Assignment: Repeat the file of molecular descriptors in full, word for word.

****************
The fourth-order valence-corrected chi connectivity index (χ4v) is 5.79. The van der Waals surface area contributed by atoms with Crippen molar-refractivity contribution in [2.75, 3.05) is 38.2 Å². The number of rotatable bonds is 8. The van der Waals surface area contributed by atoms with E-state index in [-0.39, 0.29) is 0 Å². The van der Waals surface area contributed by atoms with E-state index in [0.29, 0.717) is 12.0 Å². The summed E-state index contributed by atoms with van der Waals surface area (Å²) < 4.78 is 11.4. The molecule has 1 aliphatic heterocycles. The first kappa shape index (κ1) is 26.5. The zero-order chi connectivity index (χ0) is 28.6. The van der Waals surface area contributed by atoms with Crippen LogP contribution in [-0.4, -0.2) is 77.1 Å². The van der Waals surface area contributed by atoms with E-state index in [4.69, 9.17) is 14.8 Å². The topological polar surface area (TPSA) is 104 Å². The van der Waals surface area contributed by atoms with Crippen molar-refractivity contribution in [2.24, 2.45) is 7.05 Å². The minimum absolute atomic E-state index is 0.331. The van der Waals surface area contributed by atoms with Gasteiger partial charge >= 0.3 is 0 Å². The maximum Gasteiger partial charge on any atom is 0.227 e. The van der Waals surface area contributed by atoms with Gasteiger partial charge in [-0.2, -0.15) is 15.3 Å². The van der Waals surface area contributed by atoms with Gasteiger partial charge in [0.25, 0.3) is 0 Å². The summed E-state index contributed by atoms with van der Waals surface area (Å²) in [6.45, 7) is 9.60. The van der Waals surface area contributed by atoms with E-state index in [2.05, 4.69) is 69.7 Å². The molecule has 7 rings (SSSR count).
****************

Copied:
The fourth-order valence-corrected chi connectivity index (χ4v) is 5.79. The van der Waals surface area contributed by atoms with Crippen molar-refractivity contribution in [2.75, 3.05) is 38.2 Å². The number of rotatable bonds is 8. The van der Waals surface area contributed by atoms with E-state index in [-0.39, 0.29) is 0 Å². The van der Waals surface area contributed by atoms with E-state index in [0.29, 0.717) is 12.0 Å². The summed E-state index contributed by atoms with van der Waals surface area (Å²) < 4.78 is 11.4. The molecule has 1 aliphatic heterocycles. The first kappa shape index (κ1) is 26.5. The zero-order chi connectivity index (χ0) is 28.6. The van der Waals surface area contributed by atoms with Crippen LogP contribution in [-0.4, -0.2) is 77.1 Å². The van der Waals surface area contributed by atoms with E-state index in [4.69, 9.17) is 14.8 Å². The topological polar surface area (TPSA) is 104 Å². The van der Waals surface area contributed by atoms with Crippen molar-refractivity contribution in [2.24, 2.45) is 7.05 Å². The minimum absolute atomic E-state index is 0.331. The van der Waals surface area contributed by atoms with Gasteiger partial charge >= 0.3 is 0 Å². The maximum Gasteiger partial charge on any atom is 0.227 e. The van der Waals surface area contributed by atoms with Gasteiger partial charge in [-0.2, -0.15) is 15.3 Å². The van der Waals surface area contributed by atoms with Gasteiger partial charge in [0.25, 0.3) is 0 Å². The summed E-state index contributed by atoms with van der Waals surface area (Å²) in [6.45, 7) is 9.60. The van der Waals surface area contributed by atoms with E-state index in [2.05, 4.69) is 69.7 Å². The molecule has 7 rings (SSSR count).